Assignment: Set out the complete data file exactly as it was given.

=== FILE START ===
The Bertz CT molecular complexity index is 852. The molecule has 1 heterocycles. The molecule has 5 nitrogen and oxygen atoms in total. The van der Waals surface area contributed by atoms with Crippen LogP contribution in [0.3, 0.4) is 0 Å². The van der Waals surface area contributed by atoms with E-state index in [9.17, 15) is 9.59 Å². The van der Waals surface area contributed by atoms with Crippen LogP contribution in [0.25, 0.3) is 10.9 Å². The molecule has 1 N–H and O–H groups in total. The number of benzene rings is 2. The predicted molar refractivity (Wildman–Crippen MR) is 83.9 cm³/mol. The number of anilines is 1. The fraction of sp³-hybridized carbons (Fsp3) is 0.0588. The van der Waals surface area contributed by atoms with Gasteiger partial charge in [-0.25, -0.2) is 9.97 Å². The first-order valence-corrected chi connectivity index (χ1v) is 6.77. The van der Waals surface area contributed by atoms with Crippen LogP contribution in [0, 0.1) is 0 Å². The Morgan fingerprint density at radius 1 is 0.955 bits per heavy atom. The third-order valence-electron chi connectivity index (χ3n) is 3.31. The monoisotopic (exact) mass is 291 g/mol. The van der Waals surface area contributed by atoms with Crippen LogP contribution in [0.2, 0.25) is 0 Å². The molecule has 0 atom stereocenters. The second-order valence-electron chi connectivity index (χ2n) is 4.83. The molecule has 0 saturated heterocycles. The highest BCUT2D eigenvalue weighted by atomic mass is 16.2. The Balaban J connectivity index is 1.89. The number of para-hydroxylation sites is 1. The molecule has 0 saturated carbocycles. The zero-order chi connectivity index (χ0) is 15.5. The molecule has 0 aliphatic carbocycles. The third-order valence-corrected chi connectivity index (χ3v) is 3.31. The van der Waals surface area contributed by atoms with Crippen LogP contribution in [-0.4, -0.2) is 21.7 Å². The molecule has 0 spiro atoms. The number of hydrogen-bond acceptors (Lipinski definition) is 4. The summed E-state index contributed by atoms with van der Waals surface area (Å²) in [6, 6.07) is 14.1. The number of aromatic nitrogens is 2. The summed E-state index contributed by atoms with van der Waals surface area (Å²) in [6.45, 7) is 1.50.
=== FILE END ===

The Bertz CT molecular complexity index is 852. The molecule has 1 heterocycles. The molecule has 5 nitrogen and oxygen atoms in total. The van der Waals surface area contributed by atoms with Crippen LogP contribution in [0.3, 0.4) is 0 Å². The van der Waals surface area contributed by atoms with E-state index in [9.17, 15) is 9.59 Å². The van der Waals surface area contributed by atoms with Crippen LogP contribution in [0.25, 0.3) is 10.9 Å². The molecule has 1 N–H and O–H groups in total. The number of benzene rings is 2. The predicted molar refractivity (Wildman–Crippen MR) is 83.9 cm³/mol. The number of anilines is 1. The fraction of sp³-hybridized carbons (Fsp3) is 0.0588. The van der Waals surface area contributed by atoms with Gasteiger partial charge in [-0.25, -0.2) is 9.97 Å². The first-order valence-corrected chi connectivity index (χ1v) is 6.77. The van der Waals surface area contributed by atoms with Crippen LogP contribution in [0, 0.1) is 0 Å². The Morgan fingerprint density at radius 1 is 0.955 bits per heavy atom. The third-order valence-electron chi connectivity index (χ3n) is 3.31. The monoisotopic (exact) mass is 291 g/mol. The van der Waals surface area contributed by atoms with Crippen LogP contribution in [0.2, 0.25) is 0 Å². The molecule has 0 atom stereocenters. The second-order valence-electron chi connectivity index (χ2n) is 4.83. The molecule has 0 saturated heterocycles. The highest BCUT2D eigenvalue weighted by atomic mass is 16.2. The Balaban J connectivity index is 1.89. The number of para-hydroxylation sites is 1. The molecule has 0 saturated carbocycles. The zero-order chi connectivity index (χ0) is 15.5. The molecule has 0 aliphatic carbocycles. The third-order valence-corrected chi connectivity index (χ3v) is 3.31. The van der Waals surface area contributed by atoms with Crippen LogP contribution in [-0.4, -0.2) is 21.7 Å². The molecule has 0 spiro atoms. The number of hydrogen-bond acceptors (Lipinski definition) is 4. The summed E-state index contributed by atoms with van der Waals surface area (Å²) in [6, 6.07) is 14.1. The number of aromatic nitrogens is 2. The summed E-state index contributed by atoms with van der Waals surface area (Å²) in [6.45, 7) is 1.50.